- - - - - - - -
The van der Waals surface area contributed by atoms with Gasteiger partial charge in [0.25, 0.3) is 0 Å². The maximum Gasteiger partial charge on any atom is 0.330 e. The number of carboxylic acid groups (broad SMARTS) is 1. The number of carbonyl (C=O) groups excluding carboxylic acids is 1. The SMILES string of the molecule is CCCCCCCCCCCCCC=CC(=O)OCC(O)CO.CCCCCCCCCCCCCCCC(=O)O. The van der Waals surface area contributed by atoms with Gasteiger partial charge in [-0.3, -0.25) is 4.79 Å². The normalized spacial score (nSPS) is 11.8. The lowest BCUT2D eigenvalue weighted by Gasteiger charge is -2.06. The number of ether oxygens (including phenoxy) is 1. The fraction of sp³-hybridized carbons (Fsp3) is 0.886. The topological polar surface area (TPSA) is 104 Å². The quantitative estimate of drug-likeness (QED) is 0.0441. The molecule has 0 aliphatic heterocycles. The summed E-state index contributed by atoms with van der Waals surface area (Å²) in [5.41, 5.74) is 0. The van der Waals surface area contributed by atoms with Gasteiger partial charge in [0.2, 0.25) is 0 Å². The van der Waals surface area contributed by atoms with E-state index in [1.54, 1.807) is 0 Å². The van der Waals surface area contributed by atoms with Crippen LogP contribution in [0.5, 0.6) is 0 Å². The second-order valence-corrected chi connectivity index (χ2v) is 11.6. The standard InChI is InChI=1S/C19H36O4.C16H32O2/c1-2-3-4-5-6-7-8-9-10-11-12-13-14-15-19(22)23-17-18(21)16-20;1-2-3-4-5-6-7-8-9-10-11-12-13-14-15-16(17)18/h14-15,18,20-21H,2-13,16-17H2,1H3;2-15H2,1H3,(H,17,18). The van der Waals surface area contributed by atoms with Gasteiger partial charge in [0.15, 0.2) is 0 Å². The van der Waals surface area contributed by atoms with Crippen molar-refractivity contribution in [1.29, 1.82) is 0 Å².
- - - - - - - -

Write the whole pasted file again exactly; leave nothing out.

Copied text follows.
The van der Waals surface area contributed by atoms with Gasteiger partial charge in [0.25, 0.3) is 0 Å². The maximum Gasteiger partial charge on any atom is 0.330 e. The number of carboxylic acid groups (broad SMARTS) is 1. The number of carbonyl (C=O) groups excluding carboxylic acids is 1. The SMILES string of the molecule is CCCCCCCCCCCCCC=CC(=O)OCC(O)CO.CCCCCCCCCCCCCCCC(=O)O. The van der Waals surface area contributed by atoms with Gasteiger partial charge in [-0.3, -0.25) is 4.79 Å². The normalized spacial score (nSPS) is 11.8. The lowest BCUT2D eigenvalue weighted by Gasteiger charge is -2.06. The number of ether oxygens (including phenoxy) is 1. The fraction of sp³-hybridized carbons (Fsp3) is 0.886. The topological polar surface area (TPSA) is 104 Å². The quantitative estimate of drug-likeness (QED) is 0.0441. The molecule has 0 aliphatic heterocycles. The summed E-state index contributed by atoms with van der Waals surface area (Å²) in [5.41, 5.74) is 0. The van der Waals surface area contributed by atoms with Gasteiger partial charge in [0.2, 0.25) is 0 Å². The van der Waals surface area contributed by atoms with E-state index in [1.54, 1.807) is 0 Å². The van der Waals surface area contributed by atoms with Crippen LogP contribution in [0.5, 0.6) is 0 Å². The second-order valence-corrected chi connectivity index (χ2v) is 11.6. The standard InChI is InChI=1S/C19H36O4.C16H32O2/c1-2-3-4-5-6-7-8-9-10-11-12-13-14-15-19(22)23-17-18(21)16-20;1-2-3-4-5-6-7-8-9-10-11-12-13-14-15-16(17)18/h14-15,18,20-21H,2-13,16-17H2,1H3;2-15H2,1H3,(H,17,18). The van der Waals surface area contributed by atoms with Gasteiger partial charge in [0.15, 0.2) is 0 Å². The van der Waals surface area contributed by atoms with Crippen molar-refractivity contribution in [1.29, 1.82) is 0 Å².